Seems pretty harsh, right? Unfortunately, many people have suffered from the devastating floods but have limited options for help when compliance issues arise because they were not in an area that required flood insurance. Additionally, contractors, real estate professionals, and big corporations have limited knowledge of this rule and the correlating conditions that must be met if damage repairs exceed fifty percent. Mike Rimoldi, MPA, a former Building Official in Hillsborough County, FL, and Certified Floodplain Manager, shares his expertise on floodplain and disaster management when describing the situation perfectly.

Roadmapping the Future…What are your options?

Once a structure’s improvements or repairs are defined as substantial, there are limited options a contractor or property owner can decide between when trying to stay in compliance.

Flood zones VE and AE and the associated Base Flood Elevations are shown in this photo for this section of Tampa, FL.

By and large, FEMA would prefer an owner elevate their structure above the Base Flood Elevation, BFE, along with adhering to freeboard requirements set by the local ordinances. Freeboard is an additional height requirement above the BFE to the top of the lowest lying floor. Essentially, it acts as a buffer for added protection against a potential threat. For instance, if a structure was in a floodplain with a 10’ BFE and the ordinance required an additional 3’ freeboard, then the structure would need to be elevated to at least 13’ to be in compliance with FEMA and local regulations. While this option is the most defensive to potential disasters, it is also the most expensive.

Many factors come into play when calculating the cost of raising a building: type of foundation, number of stories, age, square footage, elevation height, and so on. When taking into consideration the multitude of factors, the cost of lifting a structure above the BFE plus local freeboard can realistically exceed one hundred thousand dollars. Affordability is simply not a term that is associated with FEMA elevation compliance, nor is an abundance of assistance. Most property owners rely on their insurance policies through the NFIP which offers Increased Cost of Compliance (ICC) coverage. This coverage will financially assist an owner with elevation costs up to $30,000 which is convenient but it covers only a small portion of the total cost. While some assistance is certainly better than no assistance, the reality is that funding through grants is slim to none in most cases for raising structures.

The best advice from Certified Floodplain Managers is to read through your insurance policies and make certain you understand your coverage before damaging events occur. In addition to insurance coverage, FEMA encourages property owners to apply for Disaster Loans through the Small Business Association. These loans are typically low interest and qualified personal borrowers may be approved up to $240,000 to assist with compliance costs and repairs. A disaster loan can certainly aide owners in a time of need to repair and elevate their property, but this is also a risky decision since this is an added monthly cost that FEMA funding will not repay on your behalf. Nonetheless, elevation is the most proactive, prepared, and preventative option available. If a property owner is capable of spending the money beforehand, then this option could prove cost-effective in the future concerning reduced insurance premiums and avoidance of additional damages.

If elevating the structure is simply out of the budget, then obtaining a private appraisal could help increase the structure’s value allowing for a larger scope of work to be completed. Private appraisals are relatively inexpensive when compared to the significant cost of lifting an entire house. Most owners can look at spending a few hundred dollars for a complete and thorough appraisal. While being mindful of one’s best financial interests, it is important to note that the goal is to raise the value enough to complete the proposed scope of work within 50% of the depreciated value. Truthfully, it is a rarity that a private appraisal will allow for all necessary repairs to be finished since the “target value” would need to be double the job cost. However, it may support a majority of the repairs whilst eliminating exponential compliance costs.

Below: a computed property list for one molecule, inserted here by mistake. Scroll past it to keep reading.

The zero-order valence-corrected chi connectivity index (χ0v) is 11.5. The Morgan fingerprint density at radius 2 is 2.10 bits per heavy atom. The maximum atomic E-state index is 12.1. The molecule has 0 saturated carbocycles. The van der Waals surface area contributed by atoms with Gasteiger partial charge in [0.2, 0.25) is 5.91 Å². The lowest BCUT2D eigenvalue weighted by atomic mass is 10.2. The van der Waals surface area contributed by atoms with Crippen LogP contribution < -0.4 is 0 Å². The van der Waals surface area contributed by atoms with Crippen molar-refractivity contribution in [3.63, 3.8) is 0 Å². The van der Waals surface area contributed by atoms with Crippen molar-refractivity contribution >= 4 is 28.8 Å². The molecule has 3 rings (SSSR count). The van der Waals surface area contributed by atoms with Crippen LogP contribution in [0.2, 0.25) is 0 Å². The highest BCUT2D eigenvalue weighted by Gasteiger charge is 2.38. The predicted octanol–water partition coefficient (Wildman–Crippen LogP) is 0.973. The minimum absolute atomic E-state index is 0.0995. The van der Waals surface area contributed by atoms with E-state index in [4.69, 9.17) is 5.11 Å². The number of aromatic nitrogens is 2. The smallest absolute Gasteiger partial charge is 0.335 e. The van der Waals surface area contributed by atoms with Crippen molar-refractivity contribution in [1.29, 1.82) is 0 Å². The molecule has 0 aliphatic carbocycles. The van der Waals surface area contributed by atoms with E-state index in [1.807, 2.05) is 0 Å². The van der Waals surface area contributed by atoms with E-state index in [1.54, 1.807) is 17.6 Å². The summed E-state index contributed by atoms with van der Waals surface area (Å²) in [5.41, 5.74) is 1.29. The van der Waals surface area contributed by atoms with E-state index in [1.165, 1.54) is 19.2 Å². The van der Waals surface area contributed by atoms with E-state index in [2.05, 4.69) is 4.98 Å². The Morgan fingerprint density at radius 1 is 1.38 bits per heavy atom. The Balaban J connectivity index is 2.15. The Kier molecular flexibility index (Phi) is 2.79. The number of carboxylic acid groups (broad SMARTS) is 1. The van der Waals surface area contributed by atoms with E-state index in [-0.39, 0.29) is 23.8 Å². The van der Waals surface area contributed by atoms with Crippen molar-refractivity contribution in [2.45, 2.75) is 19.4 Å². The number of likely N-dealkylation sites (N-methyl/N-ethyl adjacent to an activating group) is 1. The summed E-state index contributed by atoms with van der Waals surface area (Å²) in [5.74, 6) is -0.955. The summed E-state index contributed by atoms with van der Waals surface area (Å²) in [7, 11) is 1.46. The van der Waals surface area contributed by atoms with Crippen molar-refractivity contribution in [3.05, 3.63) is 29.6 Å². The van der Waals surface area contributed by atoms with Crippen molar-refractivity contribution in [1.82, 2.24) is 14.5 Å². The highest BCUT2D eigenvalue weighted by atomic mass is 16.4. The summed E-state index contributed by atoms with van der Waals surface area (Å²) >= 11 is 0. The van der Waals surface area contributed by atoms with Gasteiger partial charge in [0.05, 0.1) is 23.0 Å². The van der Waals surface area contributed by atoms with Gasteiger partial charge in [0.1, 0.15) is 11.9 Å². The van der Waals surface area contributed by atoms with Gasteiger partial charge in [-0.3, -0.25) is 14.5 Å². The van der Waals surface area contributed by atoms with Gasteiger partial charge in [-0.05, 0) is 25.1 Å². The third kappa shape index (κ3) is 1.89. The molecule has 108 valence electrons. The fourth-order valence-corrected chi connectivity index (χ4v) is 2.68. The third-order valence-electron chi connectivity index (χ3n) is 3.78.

Lastly, the remaining option is reducing the scope below the targeted 50% value. If the scope is reduced, an owner and contractor would need to work together with the municipality to determine which repairs are necessary for occupancy and how to successfully complete construction while maintaining full compliance with federal and local regulations. Ultimately, the goal is to focus on the most important repairs to ensure the scope stays within 50% of the structure’s value. Additionally, it is best to be conscientious of the local cumulative timeframe for substantial improvements if the proposed work is at a minimum. This timeframe will overshadow any and all repairs made on the structure and, legally, an owner will not be able to finish repairs until the time period has lapsed or they produce a compliant flood elevation certificate proving the structure is above the set BFE.

No matter the outcome, owners are left in a serious bind when choosing how to move forward with property repairs. Each alternative has associated costs and risks; of the two least expensive choices, neither provides protection against future damage. Even a contractor has a difficult time advising property owners because of how significant the cost differences are and how much risk and uncertainty are at play with future events. Regardless of the building standards set upon by FEMA, there are challenges that arise along the way that seemingly impact a community as a whole.

Issues

While FEMA strives to prevent substantial damages by enforcing elevation requirements for new homes in a floodplain, their regulations have caused unforeseen issues for property owners, contractors, and corporations alike when dealing with existing flood prone structures. For instance, FIRMs are not up-to-date nor are they considered reliable by many municipal figures. Increasingly frequent storms at higher intensities as well as construction booms change the topography of the American landscape and contribute to the reasons why flood maps are not in coincidence with reality.